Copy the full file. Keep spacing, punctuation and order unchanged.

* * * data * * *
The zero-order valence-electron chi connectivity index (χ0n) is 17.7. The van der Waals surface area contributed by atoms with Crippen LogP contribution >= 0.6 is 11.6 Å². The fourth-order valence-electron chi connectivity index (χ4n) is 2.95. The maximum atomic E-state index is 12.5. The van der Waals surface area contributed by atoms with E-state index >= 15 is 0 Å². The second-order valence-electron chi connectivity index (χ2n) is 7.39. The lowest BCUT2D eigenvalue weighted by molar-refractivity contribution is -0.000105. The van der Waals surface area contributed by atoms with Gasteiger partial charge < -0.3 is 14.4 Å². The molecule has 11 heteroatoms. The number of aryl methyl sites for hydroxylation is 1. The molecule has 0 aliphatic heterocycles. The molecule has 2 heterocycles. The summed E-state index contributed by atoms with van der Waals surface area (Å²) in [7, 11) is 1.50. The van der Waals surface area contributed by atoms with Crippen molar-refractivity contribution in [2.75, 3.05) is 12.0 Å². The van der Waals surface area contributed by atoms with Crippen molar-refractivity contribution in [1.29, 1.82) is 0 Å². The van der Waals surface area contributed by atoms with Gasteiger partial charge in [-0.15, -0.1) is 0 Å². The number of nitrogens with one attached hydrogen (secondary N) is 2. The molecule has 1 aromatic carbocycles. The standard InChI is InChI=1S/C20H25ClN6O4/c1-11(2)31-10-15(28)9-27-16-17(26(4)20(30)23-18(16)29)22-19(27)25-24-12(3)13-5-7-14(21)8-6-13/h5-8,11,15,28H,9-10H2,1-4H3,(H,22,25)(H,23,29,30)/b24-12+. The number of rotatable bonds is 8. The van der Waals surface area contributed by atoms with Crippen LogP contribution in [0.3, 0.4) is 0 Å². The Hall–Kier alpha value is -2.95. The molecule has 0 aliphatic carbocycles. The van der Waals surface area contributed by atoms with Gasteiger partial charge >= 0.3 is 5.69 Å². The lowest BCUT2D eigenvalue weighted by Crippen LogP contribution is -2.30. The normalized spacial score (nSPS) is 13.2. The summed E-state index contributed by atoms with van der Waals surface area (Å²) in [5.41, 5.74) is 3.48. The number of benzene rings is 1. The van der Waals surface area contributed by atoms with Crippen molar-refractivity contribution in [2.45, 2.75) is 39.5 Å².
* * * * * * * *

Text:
The zero-order valence-electron chi connectivity index (χ0n) is 17.7. The van der Waals surface area contributed by atoms with Crippen LogP contribution >= 0.6 is 11.6 Å². The fourth-order valence-electron chi connectivity index (χ4n) is 2.95. The maximum atomic E-state index is 12.5. The van der Waals surface area contributed by atoms with E-state index >= 15 is 0 Å². The second-order valence-electron chi connectivity index (χ2n) is 7.39. The lowest BCUT2D eigenvalue weighted by molar-refractivity contribution is -0.000105. The van der Waals surface area contributed by atoms with Gasteiger partial charge < -0.3 is 14.4 Å². The molecule has 11 heteroatoms. The number of aryl methyl sites for hydroxylation is 1. The molecule has 0 aliphatic heterocycles. The molecule has 2 heterocycles. The summed E-state index contributed by atoms with van der Waals surface area (Å²) in [7, 11) is 1.50. The van der Waals surface area contributed by atoms with Crippen molar-refractivity contribution in [2.75, 3.05) is 12.0 Å². The van der Waals surface area contributed by atoms with Crippen molar-refractivity contribution in [1.29, 1.82) is 0 Å². The van der Waals surface area contributed by atoms with Gasteiger partial charge in [-0.15, -0.1) is 0 Å². The number of nitrogens with one attached hydrogen (secondary N) is 2. The molecule has 1 aromatic carbocycles. The standard InChI is InChI=1S/C20H25ClN6O4/c1-11(2)31-10-15(28)9-27-16-17(26(4)20(30)23-18(16)29)22-19(27)25-24-12(3)13-5-7-14(21)8-6-13/h5-8,11,15,28H,9-10H2,1-4H3,(H,22,25)(H,23,29,30)/b24-12+. The number of rotatable bonds is 8. The van der Waals surface area contributed by atoms with Crippen LogP contribution in [0.3, 0.4) is 0 Å². The Hall–Kier alpha value is -2.95. The molecule has 0 aliphatic carbocycles. The van der Waals surface area contributed by atoms with Gasteiger partial charge >= 0.3 is 5.69 Å². The lowest BCUT2D eigenvalue weighted by Crippen LogP contribution is -2.30. The normalized spacial score (nSPS) is 13.2. The summed E-state index contributed by atoms with van der Waals surface area (Å²) in [5.41, 5.74) is 3.48. The number of benzene rings is 1. The van der Waals surface area contributed by atoms with Crippen molar-refractivity contribution in [2.45, 2.75) is 39.5 Å².